Tom Mitchell
One of the first picked – just as prolific as he was last year, and seems to be having more impact per possession than he did last year. New Brownlow favourite.

Andrew Gaff
Has chosen a good year to be in the best form of his career, giving the Eagles plenty of reason to make him a better offer when it comes to a new contract.


Jesse Hogan
Now that Tom McDonald is back, his roaming-up-the-ground role is working splendidly. Averaging just short of 20 touches and 3 goals a game (19.9 and 2.8, to be exact).

Jack Darling
Flourished in the absence of Josh J Kennedy earlier in the season, and then seemed to get even better when Kennedy came back – sadly, will miss the next four to six weeks.


Devon Smith
Might be a bit of a surprise selection, but he leads the league for both pressure acts and tackles – invaluable in the modern game, contender for ‘recruit of the year’.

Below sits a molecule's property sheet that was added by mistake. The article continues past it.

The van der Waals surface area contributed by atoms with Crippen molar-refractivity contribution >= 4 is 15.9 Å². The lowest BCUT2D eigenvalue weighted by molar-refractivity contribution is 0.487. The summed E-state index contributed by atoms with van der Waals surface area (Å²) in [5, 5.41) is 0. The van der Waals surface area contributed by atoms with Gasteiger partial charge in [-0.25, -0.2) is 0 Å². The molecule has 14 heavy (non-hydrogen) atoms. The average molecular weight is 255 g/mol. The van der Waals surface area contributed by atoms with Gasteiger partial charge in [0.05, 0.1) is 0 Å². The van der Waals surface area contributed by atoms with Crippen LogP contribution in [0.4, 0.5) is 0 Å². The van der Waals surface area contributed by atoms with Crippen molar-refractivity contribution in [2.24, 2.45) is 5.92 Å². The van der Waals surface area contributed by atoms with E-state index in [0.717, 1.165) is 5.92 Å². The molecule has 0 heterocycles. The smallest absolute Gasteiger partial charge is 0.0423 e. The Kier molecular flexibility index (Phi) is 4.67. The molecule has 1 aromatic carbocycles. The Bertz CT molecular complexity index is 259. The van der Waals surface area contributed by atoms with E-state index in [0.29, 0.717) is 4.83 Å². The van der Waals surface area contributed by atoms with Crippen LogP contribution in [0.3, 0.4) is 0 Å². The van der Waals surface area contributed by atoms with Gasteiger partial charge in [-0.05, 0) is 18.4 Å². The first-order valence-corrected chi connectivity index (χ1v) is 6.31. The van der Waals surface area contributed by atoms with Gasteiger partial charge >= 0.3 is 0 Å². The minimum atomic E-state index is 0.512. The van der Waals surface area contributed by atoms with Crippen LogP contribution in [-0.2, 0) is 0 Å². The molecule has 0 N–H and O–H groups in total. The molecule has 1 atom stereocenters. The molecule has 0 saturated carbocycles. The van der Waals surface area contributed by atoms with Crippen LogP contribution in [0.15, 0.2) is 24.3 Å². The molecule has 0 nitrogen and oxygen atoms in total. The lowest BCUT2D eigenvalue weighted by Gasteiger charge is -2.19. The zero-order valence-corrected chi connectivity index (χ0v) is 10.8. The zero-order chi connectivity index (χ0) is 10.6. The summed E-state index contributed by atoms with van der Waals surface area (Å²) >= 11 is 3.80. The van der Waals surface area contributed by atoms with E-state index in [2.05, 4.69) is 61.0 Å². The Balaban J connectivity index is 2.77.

Devon Smith

(Photo by Michael Dodge/Getty Images)


Josh Caddy
In an era where every AFL player would like to have a few more midfield minutes, Caddy is proving that sometimes less is more. Three goals a game.

Ben Brown
Does kicking the most goals for the year so far make him the best key forward of the year so far? That wasn’t a rhetorical question, the answer is yes.

Luke Breust
The league’s most well performed small forward in a year where there haven’t been many standouts, though he’s only kicked one goal in the last three weeks.


Brodie Grundy